Guillermo del Toro’s Pacific Rim is a mind-meld of the monsters of the east and the autobots of the west. Although modernized into an alien invasion and the apocalypse of humanity, a more descriptive title of this cinematic battle would be “Godzilla meets Maximus Prime.”
A fan of the Japanese genre of monster films and adept at the demonic images of his Hellboy films, del Toro brings these together in the demonic dragons of the Kaiju. Explaining that we were looking the wrong way for an alien invasion when we searched the stars, the story begins with an explanation that a breach has opened deep within the earth that allows the Kaiju to attack earth from the sea.
Monstrous in size, the human reaction to defend against these formidable enemies is to build equally gargantuan robots to hunt them. Appropriately named Jaegers, the German name for hunters, these nuclear-powered machines are overwhelming. Creating a link between human and machine as the diminutive human pilot attempts to guide the mechanical warrior, the pilots soon discover that controlling the machines is too much for a single person to do. The solution is to mind-meld two or three pilots’ directions into one thought and fight the monsters as a team. As the Kaiju increase in size and power, so do the Jaegers. The battle therefore becomes increasingly intense.
The ensemble cast focuses primarily on Raleigh Becket (Charlie Hunnam) who experiences his brother Yancy’s (Diego Klattenhoff) death while still in a neural link. This trauma causes him to step out of the battle. But when the director of the Jaeger project, Stacker Pentecost (Idris Elba), tracks him down to help in a unique battle, he returns. Needing a new co-pilot, we are introduced to Mako Mori (Rinko Kikuch), a beautiful and excellent candidate. Joining others from various nationalities, it is clear both within and without the Jaeger that Raleigh and Mako are meant to be together.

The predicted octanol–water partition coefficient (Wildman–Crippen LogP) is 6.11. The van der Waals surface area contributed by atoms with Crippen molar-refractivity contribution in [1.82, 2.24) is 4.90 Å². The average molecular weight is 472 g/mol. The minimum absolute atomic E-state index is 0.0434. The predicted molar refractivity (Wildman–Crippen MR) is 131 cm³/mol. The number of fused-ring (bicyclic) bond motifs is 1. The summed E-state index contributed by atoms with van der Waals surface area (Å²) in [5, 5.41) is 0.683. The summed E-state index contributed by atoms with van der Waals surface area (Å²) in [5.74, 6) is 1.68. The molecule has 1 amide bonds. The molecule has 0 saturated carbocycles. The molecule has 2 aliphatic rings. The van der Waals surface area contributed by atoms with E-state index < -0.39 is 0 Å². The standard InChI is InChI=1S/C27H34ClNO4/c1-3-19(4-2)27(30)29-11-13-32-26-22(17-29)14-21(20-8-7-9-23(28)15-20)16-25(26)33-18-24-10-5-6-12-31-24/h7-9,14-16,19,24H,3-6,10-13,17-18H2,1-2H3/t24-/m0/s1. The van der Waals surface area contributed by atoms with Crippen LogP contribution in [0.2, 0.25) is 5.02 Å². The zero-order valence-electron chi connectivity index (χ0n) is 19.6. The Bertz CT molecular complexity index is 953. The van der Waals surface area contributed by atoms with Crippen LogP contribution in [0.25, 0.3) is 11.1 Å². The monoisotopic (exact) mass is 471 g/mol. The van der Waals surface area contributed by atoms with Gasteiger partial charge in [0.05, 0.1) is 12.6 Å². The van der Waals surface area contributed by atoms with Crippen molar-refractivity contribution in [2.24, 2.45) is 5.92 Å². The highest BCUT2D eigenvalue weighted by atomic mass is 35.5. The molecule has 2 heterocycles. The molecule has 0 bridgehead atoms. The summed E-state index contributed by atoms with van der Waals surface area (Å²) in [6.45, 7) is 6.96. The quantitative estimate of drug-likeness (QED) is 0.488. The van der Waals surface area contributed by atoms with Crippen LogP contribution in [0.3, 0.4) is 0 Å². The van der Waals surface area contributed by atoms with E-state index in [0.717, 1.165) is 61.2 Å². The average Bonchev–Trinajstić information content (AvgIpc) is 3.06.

Joining the pilots are two scientists who provide both comic relief and real expertise. Dr. Newton Geiszler (Charlie Day) is a biologist searching the bodies and minds of the Kaiju, and Gottleib (Burn Gorman) is a mathematician seeking to predict the pattern of the attacks. They are humorously competitive with each other yet competent members of the team.
The internal struggles and personal stories of the team and its members add a layer of interest, but in the end, this is an action film with little insight into either humanity or our possible enemies.
Discussion for those who have seen this film:
1. The relationship that Mori and Pentecost have is difficult to understand even as we witness its inception. What more would you want to know in order to understand it? Does it mirror or give insight into any of your relationships, past or present – and if so, how?
2. The melding of two minds together through a neural link would mean that everything about you becomes known to another person. Would you be willing to allow this? Why or why not?
3. There are several deficiencies in the science fiction, not the least of which is why our military’s weapons would not take out a biological organism no matter its size. Did you find such lacks in the logic distracting or were you able to suspend these and enter into the story with its physical boxing matches between these giants? Does a story have to make sense to you for you to enjoy it?
Cinema In Focus is a social and spiritual movie commentary. Hal Conklin is former mayor of Santa Barbara and Denny Wayman is pastor of the Free Methodist Church of Santa Barbara. For more reviews: www.cinemainfocus.com.